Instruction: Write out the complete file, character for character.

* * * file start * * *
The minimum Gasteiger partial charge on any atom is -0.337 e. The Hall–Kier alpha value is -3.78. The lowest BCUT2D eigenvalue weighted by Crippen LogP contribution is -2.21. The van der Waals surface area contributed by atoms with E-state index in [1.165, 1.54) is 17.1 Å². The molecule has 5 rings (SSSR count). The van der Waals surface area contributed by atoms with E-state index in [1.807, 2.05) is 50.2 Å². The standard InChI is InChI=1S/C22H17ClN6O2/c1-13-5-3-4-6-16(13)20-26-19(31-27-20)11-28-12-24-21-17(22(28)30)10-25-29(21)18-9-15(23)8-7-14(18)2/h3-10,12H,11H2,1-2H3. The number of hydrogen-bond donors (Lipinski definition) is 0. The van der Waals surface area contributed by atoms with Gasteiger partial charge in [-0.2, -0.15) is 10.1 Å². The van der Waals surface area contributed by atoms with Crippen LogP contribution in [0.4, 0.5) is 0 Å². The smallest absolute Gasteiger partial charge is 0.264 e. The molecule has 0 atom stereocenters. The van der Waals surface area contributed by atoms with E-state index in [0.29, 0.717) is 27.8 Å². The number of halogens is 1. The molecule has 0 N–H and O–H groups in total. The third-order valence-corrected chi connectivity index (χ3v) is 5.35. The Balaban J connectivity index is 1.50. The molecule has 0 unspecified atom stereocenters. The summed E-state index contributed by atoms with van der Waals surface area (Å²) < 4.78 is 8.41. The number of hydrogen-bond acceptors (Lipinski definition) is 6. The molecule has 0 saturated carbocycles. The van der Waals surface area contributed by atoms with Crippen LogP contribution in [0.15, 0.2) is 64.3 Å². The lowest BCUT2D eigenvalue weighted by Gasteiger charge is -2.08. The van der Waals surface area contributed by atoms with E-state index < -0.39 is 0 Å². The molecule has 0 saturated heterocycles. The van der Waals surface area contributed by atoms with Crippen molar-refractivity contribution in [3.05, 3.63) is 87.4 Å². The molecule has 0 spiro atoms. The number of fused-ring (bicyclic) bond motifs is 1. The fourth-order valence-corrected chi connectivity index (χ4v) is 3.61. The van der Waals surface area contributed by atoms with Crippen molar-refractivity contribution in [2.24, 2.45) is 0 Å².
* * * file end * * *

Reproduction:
The minimum Gasteiger partial charge on any atom is -0.337 e. The Hall–Kier alpha value is -3.78. The lowest BCUT2D eigenvalue weighted by Crippen LogP contribution is -2.21. The van der Waals surface area contributed by atoms with E-state index in [1.165, 1.54) is 17.1 Å². The molecule has 5 rings (SSSR count). The van der Waals surface area contributed by atoms with E-state index in [1.807, 2.05) is 50.2 Å². The standard InChI is InChI=1S/C22H17ClN6O2/c1-13-5-3-4-6-16(13)20-26-19(31-27-20)11-28-12-24-21-17(22(28)30)10-25-29(21)18-9-15(23)8-7-14(18)2/h3-10,12H,11H2,1-2H3. The number of hydrogen-bond donors (Lipinski definition) is 0. The van der Waals surface area contributed by atoms with Gasteiger partial charge in [-0.2, -0.15) is 10.1 Å². The van der Waals surface area contributed by atoms with Crippen LogP contribution in [0.4, 0.5) is 0 Å². The smallest absolute Gasteiger partial charge is 0.264 e. The molecule has 0 atom stereocenters. The van der Waals surface area contributed by atoms with E-state index in [0.29, 0.717) is 27.8 Å². The number of halogens is 1. The molecule has 0 N–H and O–H groups in total. The third-order valence-corrected chi connectivity index (χ3v) is 5.35. The Balaban J connectivity index is 1.50. The molecule has 0 unspecified atom stereocenters. The summed E-state index contributed by atoms with van der Waals surface area (Å²) < 4.78 is 8.41. The number of hydrogen-bond acceptors (Lipinski definition) is 6. The molecule has 0 saturated carbocycles. The van der Waals surface area contributed by atoms with Crippen LogP contribution in [0.15, 0.2) is 64.3 Å². The lowest BCUT2D eigenvalue weighted by Gasteiger charge is -2.08. The van der Waals surface area contributed by atoms with E-state index < -0.39 is 0 Å². The molecule has 0 saturated heterocycles. The van der Waals surface area contributed by atoms with Crippen molar-refractivity contribution in [3.05, 3.63) is 87.4 Å². The molecule has 0 spiro atoms. The number of fused-ring (bicyclic) bond motifs is 1. The fourth-order valence-corrected chi connectivity index (χ4v) is 3.61. The van der Waals surface area contributed by atoms with Crippen molar-refractivity contribution in [2.24, 2.45) is 0 Å².